The originating sequence of the follicular phase is the point at which yang becomes yin and yin begins to rise. This is the new moon and is represented by Day One, or the first day of bleeding. This sequence is governed by yin so not only is a woman loosing both yin and blood, her LV/KD yin must be sufficient enough to reinitiate the maturation of a new follicle for the next cycle. It becomes easy to understand why the patterns of endometriosis are so difficult to treat, why birth control added fuel to the fire, and why my shen was disturbed. The principle of treatment is to supplement LV/KD yin, tonify LV blood, and nourish the HT to calm the spirit. If this phase is too short there is heat usually due to deficiency of yin. Too long of a phase is indicative of KD yin deficiency, or less frequently the KD yang and/or SP qi are too deficient to perform the transformation. The quality of yin affects the quality of the egg itself, as well as the growth of the follicle protecting it. Regeneration of the endometrial layer begins 2-3 days after the onset of menses so this formula should begin on Day 4.
Tu Si Zi
Suan Zao Ren
Gou Qi Zi
Wu Ling Zhi
Hei Zhi Ma
Shan Zhu Yu
Mu Dan Pi
Ye Jiao Teng
The developing sequence of the follicular phase is governed by the movement of LV qi and Blood. LR qi triggers the transformation of yin into yang to support ovulation. The free flow of liver qi is a must so ovulation can happen. Ovulatory pain is indicative of blood stasis, and that of bloating is LV qi stagnation. The yin and blood must continue to be nourished, so the above is modified with additions and subtractions, and should begin on Day 8.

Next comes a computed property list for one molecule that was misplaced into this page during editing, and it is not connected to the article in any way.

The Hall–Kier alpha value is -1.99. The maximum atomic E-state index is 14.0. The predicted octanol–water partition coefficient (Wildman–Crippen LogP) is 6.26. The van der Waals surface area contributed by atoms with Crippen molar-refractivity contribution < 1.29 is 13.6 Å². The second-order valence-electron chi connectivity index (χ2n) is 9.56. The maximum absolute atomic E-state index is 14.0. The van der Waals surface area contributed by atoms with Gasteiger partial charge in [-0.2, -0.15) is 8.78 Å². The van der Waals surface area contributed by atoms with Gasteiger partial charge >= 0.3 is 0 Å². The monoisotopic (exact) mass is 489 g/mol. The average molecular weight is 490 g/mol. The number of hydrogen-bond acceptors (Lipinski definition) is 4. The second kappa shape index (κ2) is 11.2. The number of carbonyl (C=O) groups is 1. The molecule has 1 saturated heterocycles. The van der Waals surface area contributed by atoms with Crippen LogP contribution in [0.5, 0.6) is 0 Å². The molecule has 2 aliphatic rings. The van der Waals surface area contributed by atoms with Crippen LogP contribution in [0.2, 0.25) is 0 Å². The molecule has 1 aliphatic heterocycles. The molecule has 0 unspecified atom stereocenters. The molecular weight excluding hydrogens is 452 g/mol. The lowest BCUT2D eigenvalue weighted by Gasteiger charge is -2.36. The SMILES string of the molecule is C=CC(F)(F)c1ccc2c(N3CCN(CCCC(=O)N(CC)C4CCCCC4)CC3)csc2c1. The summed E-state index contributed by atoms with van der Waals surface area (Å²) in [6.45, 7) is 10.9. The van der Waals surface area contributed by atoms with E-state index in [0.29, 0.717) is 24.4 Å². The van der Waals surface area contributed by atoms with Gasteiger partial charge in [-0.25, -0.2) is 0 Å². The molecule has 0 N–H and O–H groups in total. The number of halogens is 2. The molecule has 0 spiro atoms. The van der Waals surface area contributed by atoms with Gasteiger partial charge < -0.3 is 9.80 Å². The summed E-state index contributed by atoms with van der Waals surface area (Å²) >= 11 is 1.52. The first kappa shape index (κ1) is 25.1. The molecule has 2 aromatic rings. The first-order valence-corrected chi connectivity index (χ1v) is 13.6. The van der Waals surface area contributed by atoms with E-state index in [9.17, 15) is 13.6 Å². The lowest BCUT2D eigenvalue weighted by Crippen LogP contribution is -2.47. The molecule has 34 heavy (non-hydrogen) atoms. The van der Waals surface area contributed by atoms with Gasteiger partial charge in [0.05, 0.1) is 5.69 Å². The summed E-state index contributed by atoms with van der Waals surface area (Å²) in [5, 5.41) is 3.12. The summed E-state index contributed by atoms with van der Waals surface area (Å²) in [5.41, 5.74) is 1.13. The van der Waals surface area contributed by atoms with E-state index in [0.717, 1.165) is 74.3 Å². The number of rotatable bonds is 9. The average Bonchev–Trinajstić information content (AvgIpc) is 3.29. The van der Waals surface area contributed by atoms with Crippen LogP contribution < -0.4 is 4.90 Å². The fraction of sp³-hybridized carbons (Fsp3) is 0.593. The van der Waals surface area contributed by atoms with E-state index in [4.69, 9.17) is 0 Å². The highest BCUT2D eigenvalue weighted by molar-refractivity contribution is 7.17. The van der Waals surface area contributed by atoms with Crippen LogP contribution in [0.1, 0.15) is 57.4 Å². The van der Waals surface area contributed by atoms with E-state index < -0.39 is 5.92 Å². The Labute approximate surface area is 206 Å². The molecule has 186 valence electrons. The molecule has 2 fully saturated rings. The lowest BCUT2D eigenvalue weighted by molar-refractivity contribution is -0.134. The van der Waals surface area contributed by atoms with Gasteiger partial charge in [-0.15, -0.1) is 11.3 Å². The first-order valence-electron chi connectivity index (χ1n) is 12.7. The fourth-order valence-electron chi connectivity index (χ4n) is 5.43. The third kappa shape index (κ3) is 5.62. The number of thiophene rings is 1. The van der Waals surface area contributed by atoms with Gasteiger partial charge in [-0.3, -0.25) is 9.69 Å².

Yi Mu Cao
Dong Chong Xia Cao
Gou Qi Zi
Hei Zhi Ma
The maturing sequence of the luteal phase is the point where yin becomes yang. The exact moment of the transformation is ovulation and the time of the full moon as yang begins to rise. This sequence is governed by KD yang and SP qi. The luteal phase must be fourteen days for the sole purpose of successful implantation to occur. Less than fourteen days is indicative of KD yang and SP qi deficiency, spotting that of heat, qi and/or blood stasis, and breast tenderness that of qi stagnation. The following is administered after the full moon/ovulation.
Ji Xue Teng
Long Yan Rou
Yin Yang Huo
Bu Gu Zhi
Lastly, the declining sequence of the luteal phase is the premenstrual phase. This is where yang begins to turn back into yin to prepare for menses, and the most important time to move blood strongly so the body can rid itself of chronic stasis. The following formula should be taken on Day 22.
Yan Hu Suo
Huai Niu Xi
Ji Xue Teng
Yin and yang of Heaven and Earth encompass us everyday of our lives; The I Ching supports this, the lunar cycle is one of many balances created by this, and the menstrual cycle depends on this. So it only makes sense to utilize the greater being and strive for regulation of the menses through the virtues of Heaven and Earth. I can not tell you if I will ever be completely pain free, but I stand to tell you that I have not felt this balanced or grounded since I was a young woman. The sequence of the fortieth Gua says “Things cannot remain in hardship with out end. Thus after Hardship, Relief follows”. (The Complete I Ching,Taoist Master Alfred Huang, pg. 327,1998). I know in my heart it is my turn for Relief.
Huang, Alfred, Taoist Master. The Complete I Ching. Vermont: Inner Traditions International, 1998.
Lewis, Randine, Ph.D. The Infertility Cure. NewYork: Little, Brown and Company, 2004.
Lyttleton, Jane. Treatment of Infertility with Chinese Medicine. Edinburgh: Churchill Livingstone, 2004.
Nofziger, Margaret. A Cooperative Method of Natural Birth Control. Tennessee: The Book Publishing Comapany, 1992.
Weschler, Toni, MPH. Taking Charge of Your Fertility. New York: HarperCollins Publishers Inc, 2002.